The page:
•    If you haven’t done so already, and you’re able to, get yourself a local bank account, and if possible start to pay a little in to it so you have a cushion when you arrive.

Tip: Start a conversation with international movers now rather than later 

6 Weeks Before Moving Day 

Now you are edging closer to the big move, you want to start ticking off what will and won’t make it on the journey. For example:

•    Take an inventory list of all items around your home that will need to come with you.  
•    Start selling off large or redundant items via Gumtree or ebay that you don’t want to take with you.  
•    Hold a garage sale or take advantage of any local market stalls or jumble sales 
•    If you are not wanting to ship your car across, then start the process of selling your vehicle on Carsales or a similar online classifieds service 
•    Begin getting any paperwork you need for bringing your pet, make any necessary vet appointments and have any vaccinations your animal needs. 
•    Start to compile your paperwork: things like CV copies, letters of recommendation, health certificates, medication lists. Basically, anything you might need to register for a service, or secure a house/job.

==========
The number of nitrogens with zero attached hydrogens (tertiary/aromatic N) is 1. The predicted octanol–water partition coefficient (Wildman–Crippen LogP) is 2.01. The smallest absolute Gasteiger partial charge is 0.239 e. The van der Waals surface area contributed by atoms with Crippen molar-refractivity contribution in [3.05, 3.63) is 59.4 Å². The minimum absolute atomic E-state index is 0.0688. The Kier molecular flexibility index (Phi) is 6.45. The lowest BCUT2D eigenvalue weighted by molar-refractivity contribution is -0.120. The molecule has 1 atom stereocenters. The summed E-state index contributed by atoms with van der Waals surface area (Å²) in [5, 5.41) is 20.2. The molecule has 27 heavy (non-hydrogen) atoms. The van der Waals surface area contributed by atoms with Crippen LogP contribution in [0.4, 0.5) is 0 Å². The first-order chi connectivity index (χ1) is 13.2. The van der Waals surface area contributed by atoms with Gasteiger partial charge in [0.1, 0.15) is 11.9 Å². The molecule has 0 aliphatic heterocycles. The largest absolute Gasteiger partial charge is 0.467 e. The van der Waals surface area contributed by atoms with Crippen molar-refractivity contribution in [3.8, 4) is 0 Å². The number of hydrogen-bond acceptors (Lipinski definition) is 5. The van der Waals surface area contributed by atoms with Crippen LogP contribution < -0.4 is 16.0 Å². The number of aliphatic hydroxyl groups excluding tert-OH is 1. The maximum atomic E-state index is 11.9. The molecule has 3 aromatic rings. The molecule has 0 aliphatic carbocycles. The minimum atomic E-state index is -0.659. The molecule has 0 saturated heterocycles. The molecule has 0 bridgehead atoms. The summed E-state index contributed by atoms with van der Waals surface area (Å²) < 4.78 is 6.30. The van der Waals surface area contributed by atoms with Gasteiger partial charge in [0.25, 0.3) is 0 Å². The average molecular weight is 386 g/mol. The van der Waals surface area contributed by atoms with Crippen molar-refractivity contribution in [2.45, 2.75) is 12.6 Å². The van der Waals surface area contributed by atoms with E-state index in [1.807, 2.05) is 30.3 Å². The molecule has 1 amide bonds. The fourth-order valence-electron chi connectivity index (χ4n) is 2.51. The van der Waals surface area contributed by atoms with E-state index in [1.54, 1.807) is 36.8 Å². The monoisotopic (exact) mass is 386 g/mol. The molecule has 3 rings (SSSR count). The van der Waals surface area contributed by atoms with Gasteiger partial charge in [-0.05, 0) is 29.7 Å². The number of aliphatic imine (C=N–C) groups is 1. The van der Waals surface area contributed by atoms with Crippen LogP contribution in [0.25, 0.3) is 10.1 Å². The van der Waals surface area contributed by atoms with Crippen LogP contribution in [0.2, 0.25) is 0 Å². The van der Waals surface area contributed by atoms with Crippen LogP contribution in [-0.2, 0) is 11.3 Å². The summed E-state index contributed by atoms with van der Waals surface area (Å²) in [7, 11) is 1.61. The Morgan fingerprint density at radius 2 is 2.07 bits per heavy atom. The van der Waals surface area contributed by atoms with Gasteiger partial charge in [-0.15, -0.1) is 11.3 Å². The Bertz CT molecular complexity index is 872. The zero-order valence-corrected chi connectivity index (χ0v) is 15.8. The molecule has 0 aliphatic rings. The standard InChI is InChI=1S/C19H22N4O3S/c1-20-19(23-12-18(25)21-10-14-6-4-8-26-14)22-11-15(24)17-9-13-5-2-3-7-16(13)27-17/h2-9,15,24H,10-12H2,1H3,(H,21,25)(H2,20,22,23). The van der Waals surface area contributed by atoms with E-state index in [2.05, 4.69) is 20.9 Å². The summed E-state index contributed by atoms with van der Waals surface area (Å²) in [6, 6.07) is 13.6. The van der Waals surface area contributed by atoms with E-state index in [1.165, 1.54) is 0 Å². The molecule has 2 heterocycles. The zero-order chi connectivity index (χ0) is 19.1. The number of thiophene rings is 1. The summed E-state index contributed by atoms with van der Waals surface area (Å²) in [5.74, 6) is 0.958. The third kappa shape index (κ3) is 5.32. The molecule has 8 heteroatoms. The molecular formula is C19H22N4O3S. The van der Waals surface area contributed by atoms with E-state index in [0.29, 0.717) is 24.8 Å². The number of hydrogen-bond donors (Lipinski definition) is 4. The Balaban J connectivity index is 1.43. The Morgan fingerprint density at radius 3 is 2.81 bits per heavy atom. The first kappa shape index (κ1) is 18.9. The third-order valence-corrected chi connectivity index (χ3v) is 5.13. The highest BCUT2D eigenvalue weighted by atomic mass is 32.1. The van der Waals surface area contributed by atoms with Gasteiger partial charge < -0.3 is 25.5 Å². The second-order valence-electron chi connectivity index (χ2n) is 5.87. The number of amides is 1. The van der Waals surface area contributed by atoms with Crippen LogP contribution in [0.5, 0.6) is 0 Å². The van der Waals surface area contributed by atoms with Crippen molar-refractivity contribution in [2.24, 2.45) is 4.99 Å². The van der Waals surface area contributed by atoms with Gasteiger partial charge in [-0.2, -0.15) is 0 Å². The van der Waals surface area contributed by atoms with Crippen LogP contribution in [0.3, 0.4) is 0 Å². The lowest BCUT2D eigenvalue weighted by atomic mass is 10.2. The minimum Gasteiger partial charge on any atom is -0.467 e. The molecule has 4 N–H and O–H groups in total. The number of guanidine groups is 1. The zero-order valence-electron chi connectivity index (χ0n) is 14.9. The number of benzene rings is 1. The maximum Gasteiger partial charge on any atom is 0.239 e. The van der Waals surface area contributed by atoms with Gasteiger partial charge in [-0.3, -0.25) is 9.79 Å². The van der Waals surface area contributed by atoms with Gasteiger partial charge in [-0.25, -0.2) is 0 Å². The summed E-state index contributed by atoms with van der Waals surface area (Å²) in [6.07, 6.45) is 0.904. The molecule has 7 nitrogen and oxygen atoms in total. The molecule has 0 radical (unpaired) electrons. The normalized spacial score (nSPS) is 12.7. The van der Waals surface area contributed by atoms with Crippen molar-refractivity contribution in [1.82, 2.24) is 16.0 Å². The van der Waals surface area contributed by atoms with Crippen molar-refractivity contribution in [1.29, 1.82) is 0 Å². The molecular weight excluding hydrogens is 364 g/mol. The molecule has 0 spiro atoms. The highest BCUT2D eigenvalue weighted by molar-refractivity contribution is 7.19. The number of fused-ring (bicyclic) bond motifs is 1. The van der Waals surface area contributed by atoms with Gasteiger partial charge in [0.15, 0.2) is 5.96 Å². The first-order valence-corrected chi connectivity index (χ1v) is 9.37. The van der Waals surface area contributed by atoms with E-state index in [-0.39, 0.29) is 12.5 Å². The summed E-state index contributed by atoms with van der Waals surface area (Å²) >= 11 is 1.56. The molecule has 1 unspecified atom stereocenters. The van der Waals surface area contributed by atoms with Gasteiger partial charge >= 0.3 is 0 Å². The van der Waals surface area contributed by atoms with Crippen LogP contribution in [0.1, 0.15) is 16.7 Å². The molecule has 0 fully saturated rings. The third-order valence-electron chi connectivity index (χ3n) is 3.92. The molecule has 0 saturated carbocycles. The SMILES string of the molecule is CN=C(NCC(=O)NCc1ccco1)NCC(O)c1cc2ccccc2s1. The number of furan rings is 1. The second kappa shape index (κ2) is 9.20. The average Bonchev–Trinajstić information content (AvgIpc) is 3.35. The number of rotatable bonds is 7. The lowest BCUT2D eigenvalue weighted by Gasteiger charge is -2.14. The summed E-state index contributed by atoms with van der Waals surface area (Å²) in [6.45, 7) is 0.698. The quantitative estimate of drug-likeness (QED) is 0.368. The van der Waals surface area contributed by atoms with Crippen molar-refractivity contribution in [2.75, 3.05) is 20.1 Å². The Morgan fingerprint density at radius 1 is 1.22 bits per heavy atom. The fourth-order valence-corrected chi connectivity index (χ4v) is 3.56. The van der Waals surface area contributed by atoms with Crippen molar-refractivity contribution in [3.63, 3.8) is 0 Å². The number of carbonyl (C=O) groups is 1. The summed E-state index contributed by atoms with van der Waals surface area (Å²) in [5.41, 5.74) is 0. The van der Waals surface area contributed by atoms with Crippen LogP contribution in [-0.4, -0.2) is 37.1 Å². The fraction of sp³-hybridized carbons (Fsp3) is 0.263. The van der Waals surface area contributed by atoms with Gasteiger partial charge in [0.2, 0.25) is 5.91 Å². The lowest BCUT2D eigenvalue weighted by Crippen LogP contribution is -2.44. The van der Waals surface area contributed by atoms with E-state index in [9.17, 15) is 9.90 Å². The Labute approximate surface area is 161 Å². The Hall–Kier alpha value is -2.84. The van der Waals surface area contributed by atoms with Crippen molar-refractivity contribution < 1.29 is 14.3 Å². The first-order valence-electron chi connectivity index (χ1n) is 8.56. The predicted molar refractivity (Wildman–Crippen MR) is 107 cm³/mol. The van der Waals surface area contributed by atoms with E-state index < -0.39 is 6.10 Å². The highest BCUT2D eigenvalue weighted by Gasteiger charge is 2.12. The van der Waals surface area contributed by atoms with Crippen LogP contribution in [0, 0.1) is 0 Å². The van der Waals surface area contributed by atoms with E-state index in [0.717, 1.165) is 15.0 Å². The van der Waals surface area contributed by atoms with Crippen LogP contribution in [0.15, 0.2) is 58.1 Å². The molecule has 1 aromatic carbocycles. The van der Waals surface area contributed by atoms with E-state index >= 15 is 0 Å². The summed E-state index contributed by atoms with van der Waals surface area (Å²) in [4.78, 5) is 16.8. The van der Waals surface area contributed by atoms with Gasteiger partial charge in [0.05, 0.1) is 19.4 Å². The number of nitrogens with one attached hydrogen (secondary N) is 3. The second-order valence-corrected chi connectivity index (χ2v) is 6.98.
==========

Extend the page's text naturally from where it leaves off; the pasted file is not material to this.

4 Weeks Before Moving Day

With less than a month to the move, you need to start getting your hands dirty and actually packing a few things away, particularly items you are not using day to day: 

•    Collect moving boxes and packing supplies. Or if you move your home with King & Wilson, simply use the international shipping cartons provided.  
•    Start by packing things you don't use much currently like extra dining or kitchen utensils and seasonal clothing. Visit this resource from Energy Australia on the right way to pack when moving house or this interesting blog post on the subject by Frugal Mama
•    Donate the things you don't need (or that you haven’t been able to sell off). 
•    Think about consuming your pantry stocks and frozen goods as well as home cleaning products, shampoos and soaps.

Tip: Start by packing the things you do not use day to day

1-2 Weeks Before Moving Day

Eek! You are merely days away from the move now and need to be thinking about leaving behind a clean, empty home for a new inhabitant. You also need to think about tying up loose ends at home, the flight and what you need for your first days in the Philippines: